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NUT claims survey results show secondary education is experiencing a 'crisis'

Published 26/03/2016

The survey of around 9,000 primary and secondary school staff in England showed fears over class sizes
The survey of around 9,000 primary and secondary school staff in England showed fears over class sizes

Concerns over the curriculum and plunging classroom morale are contributing to "chaos" across England's schools, a poll of teachers has found.

The survey of around 9,000 primary and secondary school staff in England showed fears over class sizes and fewer resources available to teach, at a time when many reported increasing workloads.

The results of the National Union of Teachers' (NUT) poll - taken over two days last week - found 86% of primary school staff said their morale had declined in the last two years - with 75% saying their morale was low or very low. Some 72% of secondary teachers described their morale as low or very low.

Almost half (48%) of primary teachers polled said they are considering leaving the profession within the next two years, while 65% of secondary staff said they were frustrated that a lack of services was having a negative impact on the achievement of students with special educational needs (SEN).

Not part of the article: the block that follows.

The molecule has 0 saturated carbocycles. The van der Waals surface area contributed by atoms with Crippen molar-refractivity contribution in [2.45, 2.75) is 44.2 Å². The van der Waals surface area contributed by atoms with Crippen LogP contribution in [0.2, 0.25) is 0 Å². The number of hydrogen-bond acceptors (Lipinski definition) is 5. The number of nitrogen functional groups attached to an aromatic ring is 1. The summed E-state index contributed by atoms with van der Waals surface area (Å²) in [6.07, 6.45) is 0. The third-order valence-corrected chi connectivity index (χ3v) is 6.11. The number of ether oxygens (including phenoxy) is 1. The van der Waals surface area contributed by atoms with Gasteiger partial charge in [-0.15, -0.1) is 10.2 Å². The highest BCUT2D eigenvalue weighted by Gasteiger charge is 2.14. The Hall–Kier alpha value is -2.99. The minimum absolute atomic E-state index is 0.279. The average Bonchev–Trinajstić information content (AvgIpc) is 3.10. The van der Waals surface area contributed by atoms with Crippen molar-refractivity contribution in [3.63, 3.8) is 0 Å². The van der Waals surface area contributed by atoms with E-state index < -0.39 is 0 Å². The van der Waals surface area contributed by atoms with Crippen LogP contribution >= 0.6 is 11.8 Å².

An overwhelming majority (85%) of secondary school respondents said Government accountability measures - such as tests designed to reflect each school's progress, rather than the achievements of its individual pupils - were "harming the self-esteem, confidence and mental health" of their students.

Almost all (92%) said those measures were reducing the quality and time for teacher-pupil interaction, "because of the way these performance indicators and metrics drive behaviour".

And there are serious concerns over Key Stage 1 and 2 tests, with 86% of primary school teachers believing the Government should cancel this summer's exam because of "the chaos surrounding implementation".

NUT general secretary Christine Blower said: "The Secretary of State (Nicky Morgan) should listen very seriously to this very grave warning, especially at a time when she is proposing in her White Paper to introduce yet another set of top-down changes."

She added: "The survey results confirm that secondary education is experiencing a multi-faceted crisis. Teacher workload is rising, while morale is falling. Cuts are biting, while the mental health of students is under increasing strain."

The survey also found three-in-four teachers said their workload has actually increased since the Government introduced special means to combat the issue.

Some 30% of primary school teachers said the shift in time necessary to do their job was "significant" since the start of the Workload Challenge, which was launched in autumn 2014 in an attempt to combat increasing and intensifying work levels across the country's classrooms.

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